Cypress Area Place of Steak!

While it may be your own backyard – Houstonia Magazine says these are the tops when it comes to steak – the Harless family loves Pappas Bros Steakhouse!⠀
Pappas Bros. Steakhouse – Perry’s Steakhouse & Grille -⠀
Mastro’s Steakhouse – Doris Metropolitan -⠀
Killen’s Steakhouse – Taste of Texas – Steak 48 -⠀
B&B Butchers & Restaurant – Killen’s STQ⠀
Mastro’s Steakhouse – Doris Metropolitan -⠀
Killen’s Steakhouse – what’s your favorite?

Interest Rates - Jeessica Harless - One 2 Sell

The Cost of Waiting: Interest Rates Edition

Some Highlights:

  • Interest rates are projected to increase steadily heading into 2019.
  • The higher your interest rate, the more money you end up paying for your home and the higher your monthly payment will be.
  • Rates are still low right now. Don’t wait until rates hit 5% to start searching for your dream home!
Date: unknown    Event: Swimming instruction for children    Location: unknown    Photographer: unknown    Release info: no release needed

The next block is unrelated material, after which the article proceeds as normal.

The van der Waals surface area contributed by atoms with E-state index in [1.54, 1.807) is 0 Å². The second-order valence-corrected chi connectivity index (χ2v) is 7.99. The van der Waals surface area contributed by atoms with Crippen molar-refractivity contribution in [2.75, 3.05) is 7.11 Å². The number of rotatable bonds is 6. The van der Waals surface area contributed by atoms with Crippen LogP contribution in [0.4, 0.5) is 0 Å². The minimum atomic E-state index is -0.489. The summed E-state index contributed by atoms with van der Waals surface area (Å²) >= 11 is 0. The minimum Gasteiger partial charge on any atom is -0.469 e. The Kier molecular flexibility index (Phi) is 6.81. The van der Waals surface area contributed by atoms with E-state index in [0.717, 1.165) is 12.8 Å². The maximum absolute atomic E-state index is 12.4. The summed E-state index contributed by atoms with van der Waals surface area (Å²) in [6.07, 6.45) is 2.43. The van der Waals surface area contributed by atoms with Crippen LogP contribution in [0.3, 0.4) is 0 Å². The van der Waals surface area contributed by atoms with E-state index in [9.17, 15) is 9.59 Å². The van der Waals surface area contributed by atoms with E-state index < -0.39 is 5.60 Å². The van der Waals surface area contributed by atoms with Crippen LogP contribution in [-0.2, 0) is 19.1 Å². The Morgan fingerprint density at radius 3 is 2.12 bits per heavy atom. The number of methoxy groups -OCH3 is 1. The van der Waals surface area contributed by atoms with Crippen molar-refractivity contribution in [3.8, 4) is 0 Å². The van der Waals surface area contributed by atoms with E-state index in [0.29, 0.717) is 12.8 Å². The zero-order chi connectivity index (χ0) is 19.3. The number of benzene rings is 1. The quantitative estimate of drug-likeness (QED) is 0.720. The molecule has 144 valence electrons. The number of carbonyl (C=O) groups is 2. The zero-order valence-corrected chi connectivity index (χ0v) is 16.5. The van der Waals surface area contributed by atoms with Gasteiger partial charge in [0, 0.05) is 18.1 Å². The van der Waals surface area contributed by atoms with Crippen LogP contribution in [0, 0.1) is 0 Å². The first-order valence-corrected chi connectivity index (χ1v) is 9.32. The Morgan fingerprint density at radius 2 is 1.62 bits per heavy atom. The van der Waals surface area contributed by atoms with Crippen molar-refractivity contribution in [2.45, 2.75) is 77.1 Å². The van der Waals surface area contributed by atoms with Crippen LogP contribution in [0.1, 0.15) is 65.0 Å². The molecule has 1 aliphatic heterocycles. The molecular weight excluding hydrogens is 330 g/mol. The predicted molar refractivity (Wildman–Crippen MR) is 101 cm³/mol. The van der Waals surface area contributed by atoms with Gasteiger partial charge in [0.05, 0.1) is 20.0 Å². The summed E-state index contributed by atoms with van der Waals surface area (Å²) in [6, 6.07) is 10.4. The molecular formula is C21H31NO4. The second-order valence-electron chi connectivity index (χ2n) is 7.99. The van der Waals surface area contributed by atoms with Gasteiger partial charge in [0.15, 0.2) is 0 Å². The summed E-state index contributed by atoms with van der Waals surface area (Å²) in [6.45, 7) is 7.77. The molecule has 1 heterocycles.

CrossNet # 30271

Water Safety – Make it a Habit

In Houston and the surrounding communities, many of us are fortunate to have a backyard pool or spa. For others the neighborhood pools offer a haven from the heat, a place to cool off and to enjoy a refreshing dip.

Unfortunately, every summer we hear news reports about drowning victims of all ages from toddlers to seniors. Many of these incidents could have been prevented if we all follow good water safety practices.

What are those practices… from the Red Cross website; I am sharing the best of best.  Visit http://www.redcross.org/prepare/disaster/water-safety for these and other helpful information –

Follow these safety tips whenever you are in, on or around water:
Make Water Safety Your Priority

  • Swim in designated areas supervised by lifeguards.
  • Always swim with a buddy; do not allow anyone to swim alone. Even at a public pool or a lifeguarded beach, use the buddy system!
  • Ensure that everyone in the family learns to swim well. Enroll in age-appropriate Red Cross water orientation and Learn-to-Swim courses.
  • Never leave a young child unattended near water and do not trust a child’s life to another child; teach children to always ask permission to go near water.